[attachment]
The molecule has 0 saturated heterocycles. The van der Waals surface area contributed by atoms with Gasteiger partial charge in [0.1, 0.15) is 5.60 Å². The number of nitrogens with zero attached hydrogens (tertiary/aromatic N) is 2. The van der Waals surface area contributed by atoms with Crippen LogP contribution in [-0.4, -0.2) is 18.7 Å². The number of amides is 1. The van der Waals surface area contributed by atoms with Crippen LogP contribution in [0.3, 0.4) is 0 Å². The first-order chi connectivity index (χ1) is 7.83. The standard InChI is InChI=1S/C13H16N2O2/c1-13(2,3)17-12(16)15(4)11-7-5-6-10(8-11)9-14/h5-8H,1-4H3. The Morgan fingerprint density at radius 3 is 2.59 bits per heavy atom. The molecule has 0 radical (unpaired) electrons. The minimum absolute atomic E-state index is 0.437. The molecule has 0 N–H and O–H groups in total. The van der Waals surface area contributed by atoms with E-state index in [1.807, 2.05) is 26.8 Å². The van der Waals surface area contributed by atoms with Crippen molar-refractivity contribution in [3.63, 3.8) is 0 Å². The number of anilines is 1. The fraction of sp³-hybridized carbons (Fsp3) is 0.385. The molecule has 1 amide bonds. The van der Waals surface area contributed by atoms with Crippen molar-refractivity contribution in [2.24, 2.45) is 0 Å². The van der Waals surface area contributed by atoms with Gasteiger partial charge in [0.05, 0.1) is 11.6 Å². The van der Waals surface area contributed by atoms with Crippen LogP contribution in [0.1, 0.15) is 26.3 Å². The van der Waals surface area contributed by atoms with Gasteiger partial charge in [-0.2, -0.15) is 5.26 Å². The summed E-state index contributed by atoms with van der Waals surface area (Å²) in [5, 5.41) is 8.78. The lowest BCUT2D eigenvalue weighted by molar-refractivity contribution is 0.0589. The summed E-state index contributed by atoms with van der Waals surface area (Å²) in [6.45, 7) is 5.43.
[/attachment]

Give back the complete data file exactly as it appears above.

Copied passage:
The molecule has 0 saturated heterocycles. The van der Waals surface area contributed by atoms with Gasteiger partial charge in [0.1, 0.15) is 5.60 Å². The number of nitrogens with zero attached hydrogens (tertiary/aromatic N) is 2. The van der Waals surface area contributed by atoms with Crippen LogP contribution in [-0.4, -0.2) is 18.7 Å². The number of amides is 1. The van der Waals surface area contributed by atoms with Crippen LogP contribution in [0.3, 0.4) is 0 Å². The first-order chi connectivity index (χ1) is 7.83. The standard InChI is InChI=1S/C13H16N2O2/c1-13(2,3)17-12(16)15(4)11-7-5-6-10(8-11)9-14/h5-8H,1-4H3. The Morgan fingerprint density at radius 3 is 2.59 bits per heavy atom. The molecule has 0 radical (unpaired) electrons. The minimum absolute atomic E-state index is 0.437. The molecule has 0 N–H and O–H groups in total. The van der Waals surface area contributed by atoms with E-state index in [1.807, 2.05) is 26.8 Å². The van der Waals surface area contributed by atoms with Crippen molar-refractivity contribution in [3.63, 3.8) is 0 Å². The number of anilines is 1. The fraction of sp³-hybridized carbons (Fsp3) is 0.385. The molecule has 1 amide bonds. The van der Waals surface area contributed by atoms with Crippen molar-refractivity contribution in [2.24, 2.45) is 0 Å². The van der Waals surface area contributed by atoms with Gasteiger partial charge in [0.05, 0.1) is 11.6 Å². The van der Waals surface area contributed by atoms with Crippen LogP contribution in [0.1, 0.15) is 26.3 Å². The van der Waals surface area contributed by atoms with Gasteiger partial charge in [-0.2, -0.15) is 5.26 Å². The summed E-state index contributed by atoms with van der Waals surface area (Å²) in [5, 5.41) is 8.78. The lowest BCUT2D eigenvalue weighted by molar-refractivity contribution is 0.0589. The summed E-state index contributed by atoms with van der Waals surface area (Å²) in [6.45, 7) is 5.43.